A worthless tree

“Early in the morning, as Jesus was on his way back to the city, he was hungry. Seeing a fig tree by the road, he went up to it but found nothing on it except leaves. Then he said to it, ‘May you never bear fruit again!’ Immediately the tree withered” (Matthew 21:18-19 NIV).

This incident may seem a bit strange and quite harsh to us. It was early morning and Jesus was travelling back to Jerusalem with his disciples. He was hungry – after all, it was breakfast time. They saw a fig tree and went over to it, but there were no figs on it. So Jesus, basically, cursed the tree: “May you never bear fruit again!” Why did Jesus do this?

If we lived in an area where there are fig trees, this would probably make more sense to us. These fig trees produced leaves when they had fruit that was ripe. This incident took place in the spring and normally fig trees did not have fruit on them yet. Yet this fig tree looked like it should have fruit on it – the leaves were there. Yet, when they went up to the tree, there was nothing: no figs whatsoever. It was a deceptive tree.

Some have suggested that this incident was a live-action parable, with the tree representing the Jewish nation of Jesus’ day. They looked to be a healthy tree, with all the signs of life – the sacrifices were being offered in the temple and people were worshiping God. But all was not well – there was no fruit. As a nation, they were not producing fruit in their lives.

Later in this chapter Jesus told a parable about a landowner trying to collect the fruit he was owed from tenants taking care of his vineyard (Matthew 21:33-41). He sent servants to collect what was due and they were beaten, killed, and stoned. Finally he sent his son, thinking they would respect him, but instead they killed him, too, thinking they could then control the vineyard. The landowner then got rid of the original tenants and rented the vineyard to others who would give him his share of the fruit.

Did this not well represent the Jews? God had sent prophets to his people throughout their history, the last being John. Some were beaten, some stoned, and some (including John) were killed. God finally sent his son – and Jesus was within a few days of being publicly executed. What would happen? God would take his kingdom, represented by the vineyard, from the Jews and give it to another group who would produce fruit – the Gentiles.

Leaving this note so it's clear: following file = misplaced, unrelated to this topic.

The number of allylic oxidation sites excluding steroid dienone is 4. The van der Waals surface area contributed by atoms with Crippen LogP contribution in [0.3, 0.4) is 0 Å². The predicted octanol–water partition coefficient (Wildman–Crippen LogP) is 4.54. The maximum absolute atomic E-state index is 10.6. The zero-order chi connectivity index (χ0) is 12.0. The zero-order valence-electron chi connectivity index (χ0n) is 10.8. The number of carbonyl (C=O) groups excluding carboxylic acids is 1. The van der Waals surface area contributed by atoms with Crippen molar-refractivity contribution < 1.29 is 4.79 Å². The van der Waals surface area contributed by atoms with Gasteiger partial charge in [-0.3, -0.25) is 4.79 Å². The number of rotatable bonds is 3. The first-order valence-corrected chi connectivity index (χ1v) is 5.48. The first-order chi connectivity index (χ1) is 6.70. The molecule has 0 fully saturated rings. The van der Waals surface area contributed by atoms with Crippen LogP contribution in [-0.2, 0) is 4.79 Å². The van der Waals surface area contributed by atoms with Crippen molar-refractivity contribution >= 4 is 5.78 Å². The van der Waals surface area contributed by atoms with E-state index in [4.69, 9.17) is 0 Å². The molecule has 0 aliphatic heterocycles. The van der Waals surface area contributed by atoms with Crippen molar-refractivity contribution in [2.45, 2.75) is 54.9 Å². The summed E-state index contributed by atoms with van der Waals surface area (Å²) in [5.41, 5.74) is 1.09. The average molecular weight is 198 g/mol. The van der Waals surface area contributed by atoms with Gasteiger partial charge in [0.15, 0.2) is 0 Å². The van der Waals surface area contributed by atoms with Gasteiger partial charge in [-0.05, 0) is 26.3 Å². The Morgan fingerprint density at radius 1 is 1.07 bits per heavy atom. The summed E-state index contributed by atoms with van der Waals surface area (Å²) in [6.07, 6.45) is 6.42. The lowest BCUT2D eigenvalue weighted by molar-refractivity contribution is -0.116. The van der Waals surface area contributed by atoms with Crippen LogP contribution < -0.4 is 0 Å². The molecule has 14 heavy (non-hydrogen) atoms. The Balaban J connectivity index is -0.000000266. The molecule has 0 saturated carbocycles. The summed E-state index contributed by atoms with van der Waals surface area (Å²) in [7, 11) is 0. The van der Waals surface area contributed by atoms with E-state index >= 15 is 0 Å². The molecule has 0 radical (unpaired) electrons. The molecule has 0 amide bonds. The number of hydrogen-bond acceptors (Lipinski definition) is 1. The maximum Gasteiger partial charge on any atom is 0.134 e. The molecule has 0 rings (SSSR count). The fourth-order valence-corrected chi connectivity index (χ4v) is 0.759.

Although this can be seen to be historical and what happened to the Jews and the good news of Jesus finally being proclaimed to Gentiles, there is a more personal application that we need to make.

Are we producing fruit for God? Are our lives producing love, joy, peace, patience, kindness, goodness, faithfulness, gentleness and self-control (Galatians 5:22-23)? Are we being led by the Spirit or are our lives producing the works of the flesh (Galatians 5:19-21). If we aren’t producing the Spirit’s fruit, we have a warning: “I warn you, as I did before, that those who live like this will not inherit the kingdom of God” (Galatians 5:21).

Let us not be a worthless Christian but one who is producing the fruit of Spirit. Let us not just look like we are faithful Christians, like the fig tree which looked like it had fruit, but actually be producing God’s fruit in our lives.

What kind of fruit are our lives producing?

Readings for last week (I noticed I got the wrong readings listed! My apologies!):
24 July – Matthew 15
25 July – Matthew 16
26 July – Matthew 17
27 July – Matthew 18
28 July – Matthew 19

Readings for next week:
31 July – Matthew 20
1 August – Matthew 21
2 August – Matthew 22:1-22
3 August – Matthew 22:23-46
4 August – Matthew 23

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Jon Galloway

After graduating from Freed-Hardeman College and teaching school for three years, as well as preaching for small congregations in West Tennessee, Jon & Arlene moved back to her home of Glasgow, Scotland. Since 1985 Jon has been involved in evangelistic work in the Glasgow area, currently serving the congregation in East Kilbride. They have three grown children. Besides writing 'Bible Bytes', Jon is also one of the editors of the "Christian Worker," a news magazine for congregations in the UK, and is a teacher and governor for the British Bible School.

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